Although the suit is brought for the use of the insurer, and it is the sole party beneficially interested, yet its rights are to be worked out through the cause of action which the insured has against the common carrier. The legal title is in the insured, and the carrier is bound to respond for all the damages sustained by the breach of his contract. If only part of the loss has been paid by the insurer, the insured is entitled to the residue. How the money recovered is to be divided between the insured and the insurer is a question which interests them alone, and in which the common carrier is not concerned.
Mobile & Montgomery Ry. Co. v. Jurey, 111 U.S. 584, 593-94, 4 S.Ct. 566, 570-71, 28 L.Ed. 527 (1884). See 16 Couch, Cyclopedia of Insurance Law § 16:332 (2d ed. 1966).
This leaves only AEL's claim that it was an abuse of discretion to start the running of interest at the date of shipment rather than at the expected date of delivery. The case law is overwhelmingly to the effect that, both in land and in sea carriage, prejudgment interest is ordinarily awarded from the time when destroyed or lost goods should have been delivered by the carrier. Mobile & Montgomery Ry. Co. v. Jurey, supra, 111 U.S. at 596, 4 S.Ct. at 571; New York, Lake Erie & Western R. R. Co. v. Estill, 147 U.S. 591, 622, 13 S.Ct. 444, 456, 37 L.Ed. 292 (1893); The Gold Hunter, 10 Fed.Cas. 554, 556 (D.C.S.D.N.Y.1832) (No. 5,513); Bazin v. Steamship Co., 2 Fed.Cas. 1097, 1101 (C.C.E.D.Pa.1857) (No. 1,152); The Patrick Henry, 18 Fed.Cas. 1302, 1303 (D.C.S.D.N.Y.1867) (No. 10,805); The Eroe, 8 Fed.Cas. 775, 776 (C.C.S.D.N.Y.1879) (No. 4,522); The Nith, 36 F. 86, 96 (D.C.D.Or.), aff'd, 36 F. 383 (C.C.D.Or.1888); The Arctic Bird, 109 F. 167, 175 (N.D.Cal.1901); Northern Commercial Co. v. Lindblom, 162 F. 250, 255 (9 Cir. 1908); United S. S. Co. v. Haskins, 181 F. 962, 965 (9 Cir. 1910); The Cabo Villano, 18 F.2d 220, 221 (2 Cir. 1927) (interest from date of misdelivery, apparently same date when goods should have been delivered); Lehigh Valley R. Co. v. Russia, 21 F.2d 396, 406 (2 Cir.), cert. denied, 275 U.S. 571, 48 S.Ct. 159, 72 L.Ed. 432 (1927); American Smelting & Refining Co. v. Black Diamond Steamship Corp., 188 F.Supp. 790 (S.D.N.Y.1960); Interstate Steel Corp. v. S. S. "Crystal Gem", 317 F.Supp. 112, 122-24 (S.D.N.Y.1970); Trans-Amazonica Iquitos, S. A. v. Georgia Steamship Co., 335 F.Supp. 935, 942 (S.D.Ga.1971); Iligan International Corp. v. S. S. John Weyerhaeuser, 372 F.Supp. 859, 869 (S.D.N.Y.), aff'd, 507 F.2d 68 (2 Cir. 1974), cert. denied, 421 U.S. 965, 95 S.Ct. 1954, 44 L.Ed.2d 452 (1975); Jamaica Nutrition Holdings, Ltd. v. Great Circle Shipping, Inc., 433 F.Supp. 1067, 1071 (S.D.Ala.1977). See 96 A.L.R. 18, 46-50 (1935); 36 A.L.R.2d 337, 374-76 (1954), 34 A.L.R.Fed. 126, 213-24 (1977). The theory underlying these cases is that interest on damages is a form of compensation intended to make the injured party whole, see Miller v. Robertson, 266 U.S. 243, 258, 45 S.Ct. 73, 78, 69 L.Ed. 265 (1924); Lekas & Drivas, Inc. v. Goulandris, 306 F.2d 426, 429-30 (2 Cir. 1962), and that the plaintiff has not suffered any loss until the time when the goods should have been, but were not, delivered. To start the interest running at a prior date arguably would give the plaintiff more then he would have had if the contract had been performed, a result prohibited by a reasonable reading of the provision in § 4(5) of COGSA that "(i)n no event shall the carrier be liable for more than the amount of damage actually sustained." Only a few dated and probably distinguishable cases support award of prejudgment interest from a date earlier than that of anticipated delivery. See Jackson v. The Julia Smith, 13 Fed.Cas. 215, 217 (D.C.D.Mich.1855) (No. 7,136); The Ocean Queen, 18 Fed.Cas. 556 (C.C.S.D.N.Y.1867) (No. 10,410) (date of collision); The Elvaston, 279 F. 935, on rehearing, 279 F. 940, (5 Cir. 1922) (date of destruction of goods). In the absence of unusual circumstances not developed here, any departure from the principle that in cases of this sort prejudgment interest should run only from the date of anticipated delivery must be deemed a "misuse", see Pearson v. Dennison, 353 F.2d 24, 28 n.6 (9 Cir. 1965), of discretion. Cf. Noonan v. Cunard S. S. Co., 375 F.2d 69, 71 (2 Cir. 1967).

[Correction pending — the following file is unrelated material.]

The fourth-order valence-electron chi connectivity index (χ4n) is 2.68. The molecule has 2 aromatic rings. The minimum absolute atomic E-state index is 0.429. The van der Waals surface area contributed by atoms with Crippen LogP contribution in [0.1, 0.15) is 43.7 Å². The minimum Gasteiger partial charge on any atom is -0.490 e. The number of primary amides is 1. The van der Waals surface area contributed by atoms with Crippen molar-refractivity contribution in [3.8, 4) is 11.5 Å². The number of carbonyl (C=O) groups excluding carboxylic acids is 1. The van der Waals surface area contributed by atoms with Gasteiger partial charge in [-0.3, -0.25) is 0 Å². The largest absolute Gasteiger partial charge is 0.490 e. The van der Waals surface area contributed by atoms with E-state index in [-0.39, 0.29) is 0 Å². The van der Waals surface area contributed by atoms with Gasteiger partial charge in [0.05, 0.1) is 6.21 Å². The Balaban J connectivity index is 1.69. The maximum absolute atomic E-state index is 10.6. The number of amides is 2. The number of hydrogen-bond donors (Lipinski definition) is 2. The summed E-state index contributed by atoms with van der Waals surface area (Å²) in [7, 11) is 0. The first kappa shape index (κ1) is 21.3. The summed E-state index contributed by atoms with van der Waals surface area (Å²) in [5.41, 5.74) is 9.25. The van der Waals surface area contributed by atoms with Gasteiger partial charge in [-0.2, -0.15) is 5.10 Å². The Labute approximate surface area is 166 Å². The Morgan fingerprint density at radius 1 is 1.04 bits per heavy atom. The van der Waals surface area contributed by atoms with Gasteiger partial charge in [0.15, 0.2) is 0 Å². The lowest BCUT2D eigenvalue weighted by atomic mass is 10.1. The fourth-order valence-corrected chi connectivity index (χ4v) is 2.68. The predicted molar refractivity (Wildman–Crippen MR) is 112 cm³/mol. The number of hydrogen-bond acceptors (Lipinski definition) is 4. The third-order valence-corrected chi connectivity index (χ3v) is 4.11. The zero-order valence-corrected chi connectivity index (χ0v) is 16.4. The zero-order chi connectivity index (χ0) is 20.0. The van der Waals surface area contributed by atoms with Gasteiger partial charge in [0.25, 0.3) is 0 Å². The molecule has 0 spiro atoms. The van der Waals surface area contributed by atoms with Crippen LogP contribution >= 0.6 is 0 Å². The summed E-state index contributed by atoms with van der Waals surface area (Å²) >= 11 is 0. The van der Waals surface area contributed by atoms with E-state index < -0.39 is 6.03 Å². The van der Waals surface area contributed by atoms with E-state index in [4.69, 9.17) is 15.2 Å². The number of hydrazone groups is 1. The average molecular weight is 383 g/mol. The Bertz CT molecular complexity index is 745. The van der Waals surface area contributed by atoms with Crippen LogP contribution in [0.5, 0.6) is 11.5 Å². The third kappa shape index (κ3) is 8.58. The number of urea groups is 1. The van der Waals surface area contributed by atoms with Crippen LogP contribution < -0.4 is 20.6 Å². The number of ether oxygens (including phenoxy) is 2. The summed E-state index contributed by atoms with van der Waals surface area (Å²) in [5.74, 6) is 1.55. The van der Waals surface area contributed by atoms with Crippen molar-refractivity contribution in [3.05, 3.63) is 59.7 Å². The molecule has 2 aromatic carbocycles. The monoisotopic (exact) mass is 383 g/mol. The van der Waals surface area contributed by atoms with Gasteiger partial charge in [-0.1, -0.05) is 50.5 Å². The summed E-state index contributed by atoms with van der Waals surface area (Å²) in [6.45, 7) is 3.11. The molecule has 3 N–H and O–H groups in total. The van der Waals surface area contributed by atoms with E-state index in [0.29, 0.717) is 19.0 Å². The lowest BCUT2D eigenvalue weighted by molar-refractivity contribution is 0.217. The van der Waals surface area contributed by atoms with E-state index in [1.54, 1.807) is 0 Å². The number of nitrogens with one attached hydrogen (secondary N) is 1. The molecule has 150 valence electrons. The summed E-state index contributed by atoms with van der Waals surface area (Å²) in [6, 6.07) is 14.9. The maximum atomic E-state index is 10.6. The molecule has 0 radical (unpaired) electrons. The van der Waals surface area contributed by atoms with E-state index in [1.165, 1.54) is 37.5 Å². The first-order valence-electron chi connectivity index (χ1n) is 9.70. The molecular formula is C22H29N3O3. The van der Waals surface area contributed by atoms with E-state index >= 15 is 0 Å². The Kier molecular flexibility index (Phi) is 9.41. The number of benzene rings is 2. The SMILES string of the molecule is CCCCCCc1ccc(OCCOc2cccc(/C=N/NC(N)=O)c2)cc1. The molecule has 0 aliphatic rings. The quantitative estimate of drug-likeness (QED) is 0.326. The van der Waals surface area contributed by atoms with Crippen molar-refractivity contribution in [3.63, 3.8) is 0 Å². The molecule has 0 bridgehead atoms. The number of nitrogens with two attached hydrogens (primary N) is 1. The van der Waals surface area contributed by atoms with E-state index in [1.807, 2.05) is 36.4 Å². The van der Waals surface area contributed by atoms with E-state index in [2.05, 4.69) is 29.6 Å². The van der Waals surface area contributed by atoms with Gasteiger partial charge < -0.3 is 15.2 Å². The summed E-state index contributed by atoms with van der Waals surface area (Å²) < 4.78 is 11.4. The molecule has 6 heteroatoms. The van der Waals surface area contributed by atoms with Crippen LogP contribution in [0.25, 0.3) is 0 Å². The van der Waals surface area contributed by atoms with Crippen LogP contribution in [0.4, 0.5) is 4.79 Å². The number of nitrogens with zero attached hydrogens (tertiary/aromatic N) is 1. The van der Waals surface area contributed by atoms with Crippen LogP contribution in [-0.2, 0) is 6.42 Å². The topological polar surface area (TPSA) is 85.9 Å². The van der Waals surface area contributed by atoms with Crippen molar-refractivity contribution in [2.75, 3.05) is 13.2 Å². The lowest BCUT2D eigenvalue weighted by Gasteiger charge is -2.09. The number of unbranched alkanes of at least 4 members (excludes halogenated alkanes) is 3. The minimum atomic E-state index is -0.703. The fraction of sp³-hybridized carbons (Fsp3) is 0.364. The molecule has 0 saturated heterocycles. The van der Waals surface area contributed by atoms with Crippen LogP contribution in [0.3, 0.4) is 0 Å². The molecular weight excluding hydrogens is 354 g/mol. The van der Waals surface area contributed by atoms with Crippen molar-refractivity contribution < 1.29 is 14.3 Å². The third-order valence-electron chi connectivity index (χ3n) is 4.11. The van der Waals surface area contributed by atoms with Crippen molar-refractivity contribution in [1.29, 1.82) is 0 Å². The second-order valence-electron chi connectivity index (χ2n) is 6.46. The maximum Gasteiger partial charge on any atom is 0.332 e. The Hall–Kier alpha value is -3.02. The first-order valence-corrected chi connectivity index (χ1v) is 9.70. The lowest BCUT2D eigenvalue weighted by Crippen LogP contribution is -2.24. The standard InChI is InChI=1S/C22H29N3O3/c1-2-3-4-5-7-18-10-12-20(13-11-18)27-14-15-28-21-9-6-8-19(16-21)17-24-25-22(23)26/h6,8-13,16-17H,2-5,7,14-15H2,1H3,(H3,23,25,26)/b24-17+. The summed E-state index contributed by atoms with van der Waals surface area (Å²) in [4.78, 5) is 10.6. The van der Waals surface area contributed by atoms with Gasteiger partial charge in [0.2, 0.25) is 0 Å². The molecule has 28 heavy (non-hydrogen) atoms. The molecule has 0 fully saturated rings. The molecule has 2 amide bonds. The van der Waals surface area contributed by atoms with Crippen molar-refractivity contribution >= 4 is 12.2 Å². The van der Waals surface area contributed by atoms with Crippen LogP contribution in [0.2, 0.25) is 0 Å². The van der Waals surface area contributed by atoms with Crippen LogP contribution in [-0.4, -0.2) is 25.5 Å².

The judgment is therefore modified so that prejudgment interest shall run from January 19, 1974, the date on which AEL failed to deliver the goods, rather than the dates of shipment in December, 1973, and is affirmed as so modified. Armstrong may recover its costs from AEL. No costs as between the Mitsui plaintiffs and AEL.
OAKES, Circuit Judge (concurring):